The Lord of the Rings is one of the most highly celebrated fantasy novels, taking us away to the enchanting land of wizards, elves, dwarfs, with no promise of a return to reality. Written by English author and scholar, J.R.R Tolkien, the book has been divided into three volumes, known as The Fellowship of the Ring, The Two Towers, and The Return of the King respectively. Although the setting of the novel is highly fictional, the morals related to it are human. The story of the three books is so preoccupying that the reader fails to leave any chapter behind. The novel contains a huge number of characters, with each of them meticulously described.
The story centers around a golden ring with power that can bring back the fallen kingdom of the dark lord, Sauron. Frodo Baggins, a hobbit who is unaware of the importance of the ring, inherits it from his uncle. He gets to know about the brutal history of the ring from Gandalf, a powerful wizard, who is the moving force behind every important part of the story.
The book follows the adventures of Frodo who is destined to destroy the ring. He is accompanied by brave warriors who have distinctive roles in the preceding novels. The author has created a beautiful scenario by creating a geography of his own. The expedition leads them across the Middle Earth, with the fire burning hellish castles and beautiful misty mountains. The destruction of the ring and the restoration of moral righteousness is the ultimate aim.
Other than this series, Tolkien also authored the Hobbit trilogy, a prequel of the Lord of the Rings series. This plot is about Bilbo Baggins, Frodo’s uncle, who was the actual receiver of the ring. Bilbo’s journey takes him to the treasure-guarding dragon and ruined territories of a fallen dwarf kingdom. There's much more to Frodo's journey that what I've just described. If you like The Lord of the Rings series, maybe give Hobbit a shot.
5. "Inkheart" by Cornelia Funke
Authored by Cornelia Funke, Inkheart is the first book of the trilogy. This young adult fantasy book contains 534 pages, the shortest of the series. This book revolves around Meggie, a 12-year-old girl, and Moe, her father.
Always traveling from one place to another for jobs, Moe wishes to spice things up in life. His wish soon is granted when a mysterious man arrives at their place. He is none other than one of the characters Moe had recently read about in a book. It seems as if Moe has the power to bring characters to life by just reading the book aloud.
These characters of fantasy books are astonished to find themselves in a strange world, not realizing that they have become living creatures thanks to Moe. Not all of the characters, however, are harmless. This father-daughter duo is about to get into a lot of trouble for their misadventures. Give the book a read to find out more about them.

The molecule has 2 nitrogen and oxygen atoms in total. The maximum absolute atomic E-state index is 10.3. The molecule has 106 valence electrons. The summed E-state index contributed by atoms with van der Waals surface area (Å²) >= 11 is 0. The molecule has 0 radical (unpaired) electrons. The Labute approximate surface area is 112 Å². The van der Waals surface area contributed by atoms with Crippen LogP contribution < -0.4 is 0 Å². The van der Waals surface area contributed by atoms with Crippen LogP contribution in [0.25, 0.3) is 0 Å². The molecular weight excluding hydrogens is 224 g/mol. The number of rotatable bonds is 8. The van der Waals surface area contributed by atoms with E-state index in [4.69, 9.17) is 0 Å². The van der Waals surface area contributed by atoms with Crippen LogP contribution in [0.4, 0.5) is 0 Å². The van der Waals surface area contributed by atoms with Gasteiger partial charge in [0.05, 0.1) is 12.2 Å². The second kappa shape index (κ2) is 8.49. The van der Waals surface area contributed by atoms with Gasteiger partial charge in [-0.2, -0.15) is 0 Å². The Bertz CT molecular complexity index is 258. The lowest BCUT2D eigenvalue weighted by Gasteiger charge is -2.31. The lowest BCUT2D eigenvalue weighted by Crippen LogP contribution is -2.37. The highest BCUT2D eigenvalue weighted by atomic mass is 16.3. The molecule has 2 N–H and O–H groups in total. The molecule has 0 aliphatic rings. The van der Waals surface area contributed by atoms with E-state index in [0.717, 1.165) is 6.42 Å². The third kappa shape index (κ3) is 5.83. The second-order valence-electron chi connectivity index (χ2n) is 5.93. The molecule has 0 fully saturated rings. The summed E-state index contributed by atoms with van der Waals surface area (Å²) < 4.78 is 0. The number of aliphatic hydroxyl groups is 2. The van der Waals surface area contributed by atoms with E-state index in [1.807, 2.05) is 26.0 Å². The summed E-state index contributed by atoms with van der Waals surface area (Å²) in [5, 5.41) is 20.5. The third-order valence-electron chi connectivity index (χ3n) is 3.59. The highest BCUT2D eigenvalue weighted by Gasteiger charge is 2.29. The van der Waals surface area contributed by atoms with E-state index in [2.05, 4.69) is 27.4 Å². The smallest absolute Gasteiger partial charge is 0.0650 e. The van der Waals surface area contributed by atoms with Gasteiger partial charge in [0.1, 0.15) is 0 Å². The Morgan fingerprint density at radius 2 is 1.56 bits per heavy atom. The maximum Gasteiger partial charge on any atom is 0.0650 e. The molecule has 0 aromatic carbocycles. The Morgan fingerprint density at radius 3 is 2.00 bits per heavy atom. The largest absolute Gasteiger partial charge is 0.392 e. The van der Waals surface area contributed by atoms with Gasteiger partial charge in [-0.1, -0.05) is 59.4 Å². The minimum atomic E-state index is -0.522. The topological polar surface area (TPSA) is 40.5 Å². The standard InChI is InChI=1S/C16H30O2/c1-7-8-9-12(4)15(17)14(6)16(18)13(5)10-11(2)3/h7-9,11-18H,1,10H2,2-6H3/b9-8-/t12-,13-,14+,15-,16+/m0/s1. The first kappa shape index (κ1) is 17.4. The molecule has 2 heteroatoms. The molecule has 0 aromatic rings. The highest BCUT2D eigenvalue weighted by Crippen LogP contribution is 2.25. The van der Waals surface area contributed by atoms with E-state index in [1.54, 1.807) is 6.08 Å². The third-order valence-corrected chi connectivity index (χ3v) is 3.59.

Those looking for books like the Harry Potter series will love what Inkheart brings to the table.
6. "The Chronicles of Narnia: The Lion, the Witch and the Wardrobe" by C.S. Lewis
Authored by C.S. Lewis, The Chronicles of Narnia is a children’s fantasy novel series. Published in 47 different languages with more than 100 million copies sold so far, the Narnia series has cemented its place as one of the most popular of all time.
Since the book's idea had entertained the poet’s mind at the time of the tragic world war, you'll find quite a few references to the same. The tale begins in London, only to end up in magical land we all know by now: Narnia.
The story starts with a simple game of hide and seek. When one of the kids goes to hide in a wardrobe. she finds the doorway to the magical land of Narnia. Once a beautiful kingdom, Narnia is going through a rough time, thanks to a ruthless invasion. The mission is to re-establish peace by defeating the white witch. How exactly will they go about it? Read the novel to find out more.
7. "Bridge to Terabithia" by Katherine Paterson
Published in 1977, Bridge to Terabithia is a story about how a belief system can actually create a world of one’s own. It's said that the author, Katherine Paterson, was inspired by a real-life incident to pen this novel.
The story revolves around Jess Aarons, a farmer’s son, living in a rundown countryside. This creative 10-year-old has to take care of his family from a young age, wasting away his potential. Often teased and bullied in school, he takes pleasure in singing and drawing to distract himself. Things turn around when Leslie Burke, a new girl in his school, befriends Jess.
She encourages Jess to hone in on his drawings and artistic creativity. Together they explore the woods and try to create something spectacular out of their imagination. It doesn't take long before they become inseparable. Read the novel to find out more about their fascinating adventures.
Bridge to Terabithia has an underlying message about how children’s talents and interests should be liberated. It also questions the imposition of Christian beliefs on children, leading to a lot of controversies. Recognized as one of the 100 best children’s novels in the world, this adventure is full of fantasy, fun, exploration, sadness, and love.
Did I miss out on any other books like Harry Potter? Let me know in the comments section.
Rose McCoy on July 27, 2020:
Awesome article! Other potential candidates for a Part 2 could include the “Dorothy Must Die” and “Cinder” series, too :)
Ivana Divac from Serbia on July 21, 2020:
This is such a great article. I love all the books you mentioned!